“Since our travel agents’ businesses are built on repeat customers, typically in local communities, it’s in their best interests to work in their client’s best interests as true advocates on their behalf,” he told me. “Treat them poorly, and they’ll never come back and let others know. But give them what they want, and they’ll keep coming back and offer referrals.”
He added, “If they right a bad situation, they have customers for life.”
But even if the buck stopped with Travelocity, there’s still plenty of blame to go around. One of the airlines should have owned up to the lost-reservation problem, preferably the carrier that owned the ticket: United. And the code-share partner could have done more than offer a few miles to fix the problem. But passing the buck is becoming far too easy in an age of electronic transactions, in which the airline you’re ticketed on isn’t necessarily the airline you’re flying on.
Airline code-sharing is, without question, beneficial to airlines like United and Lufthansa. Not only are they allowed to legally share passengers and other resources, but they are given the government’s blessing to stop competing on certain routes: a “win-win,” as they say in corporate America.
The Transportation Department has taken recent steps to solve some of the problems related to code-sharing. A rule that took effect in April requires carriers to apply the same baggage allowances and fees to all segments of a trip. It’s a good start. Yet a whole list of problems, from disclosure of joint flights to refunds, can still plague those who are unfortunate enough to find themselves on a code-share flight.
I asked Travelocity and United to take another look at the Blazeks’ tickets. Scott Quigley, Travelocity’s vice president of sales and customer care, pointed out that his company handles “millions” of travel reservations without incident every month. “When issues arise, our strong supplier relationships usually allow us to resolve them quickly, conveniently and to the satisfaction of our mutual customers,” he said.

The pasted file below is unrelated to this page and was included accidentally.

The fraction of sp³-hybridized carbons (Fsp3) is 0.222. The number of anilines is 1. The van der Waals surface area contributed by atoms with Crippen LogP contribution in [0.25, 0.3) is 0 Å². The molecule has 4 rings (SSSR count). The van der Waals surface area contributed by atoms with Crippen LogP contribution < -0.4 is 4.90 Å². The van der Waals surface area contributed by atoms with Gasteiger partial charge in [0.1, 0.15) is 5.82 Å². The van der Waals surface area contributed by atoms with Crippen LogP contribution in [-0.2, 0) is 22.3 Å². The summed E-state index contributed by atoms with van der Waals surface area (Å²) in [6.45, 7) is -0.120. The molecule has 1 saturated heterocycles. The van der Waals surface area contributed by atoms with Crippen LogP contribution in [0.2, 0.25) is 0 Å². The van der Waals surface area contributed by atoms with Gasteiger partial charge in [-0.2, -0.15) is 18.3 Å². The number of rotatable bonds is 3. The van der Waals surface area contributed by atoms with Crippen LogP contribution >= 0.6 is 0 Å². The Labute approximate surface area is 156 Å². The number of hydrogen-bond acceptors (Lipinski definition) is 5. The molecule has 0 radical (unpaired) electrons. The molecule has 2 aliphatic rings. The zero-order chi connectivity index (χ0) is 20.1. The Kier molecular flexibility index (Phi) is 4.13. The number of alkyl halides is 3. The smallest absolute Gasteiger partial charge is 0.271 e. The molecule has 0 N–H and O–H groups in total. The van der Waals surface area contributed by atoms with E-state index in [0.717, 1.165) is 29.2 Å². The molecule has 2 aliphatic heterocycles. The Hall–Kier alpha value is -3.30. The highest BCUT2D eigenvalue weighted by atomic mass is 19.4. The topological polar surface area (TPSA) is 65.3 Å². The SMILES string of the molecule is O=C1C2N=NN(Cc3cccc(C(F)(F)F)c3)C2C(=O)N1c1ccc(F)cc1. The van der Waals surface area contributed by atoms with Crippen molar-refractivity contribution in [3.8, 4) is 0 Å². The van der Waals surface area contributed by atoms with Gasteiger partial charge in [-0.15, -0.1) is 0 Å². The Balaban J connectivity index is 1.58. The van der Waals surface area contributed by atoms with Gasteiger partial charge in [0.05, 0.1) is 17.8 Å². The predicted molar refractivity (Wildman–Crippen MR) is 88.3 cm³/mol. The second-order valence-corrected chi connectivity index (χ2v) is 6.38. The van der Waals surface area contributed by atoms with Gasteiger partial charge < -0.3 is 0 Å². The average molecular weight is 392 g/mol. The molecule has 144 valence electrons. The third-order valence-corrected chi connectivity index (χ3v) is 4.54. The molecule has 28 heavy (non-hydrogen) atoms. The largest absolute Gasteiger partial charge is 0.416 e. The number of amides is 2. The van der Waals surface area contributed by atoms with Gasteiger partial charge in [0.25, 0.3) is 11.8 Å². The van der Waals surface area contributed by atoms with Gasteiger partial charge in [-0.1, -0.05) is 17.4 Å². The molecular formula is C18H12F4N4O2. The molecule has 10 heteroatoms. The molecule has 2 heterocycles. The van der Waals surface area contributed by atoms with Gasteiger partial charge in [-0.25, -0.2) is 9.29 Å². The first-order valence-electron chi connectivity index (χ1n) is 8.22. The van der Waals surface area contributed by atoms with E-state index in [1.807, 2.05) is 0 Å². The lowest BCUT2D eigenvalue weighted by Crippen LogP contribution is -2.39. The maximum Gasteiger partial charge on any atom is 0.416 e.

To that end, Travelocity has several departments dedicated to fixing reservations problems. “However, there are still cases where things go wrong for our customers,” he added.
This happened to be one of those cases. Quigley said that Travelocity took a closer look at the Blazeks’ problem and determined that “we could and should have escalated it more quickly with our airline partner.” Travelocity reimbursed the Blazeks in full for their remaining expenses and apologized.
How about United? I inquired about the Blazeks’ tickets. After conducting a “further” review, an airline representative said, “we believe we erred in not refunding the full amount that the Blazeks paid to get home.” United processed a full refund.
I know what you’re thinking: Wait, the Blazeks have been refunded twice, right? Yes, it appears that they have been.
I wonder whether it will take another year to figure out who should get refunded for that error. Stay tuned.
Elliott is National Geographic Traveler magazine’s reader advocate. E-mail him at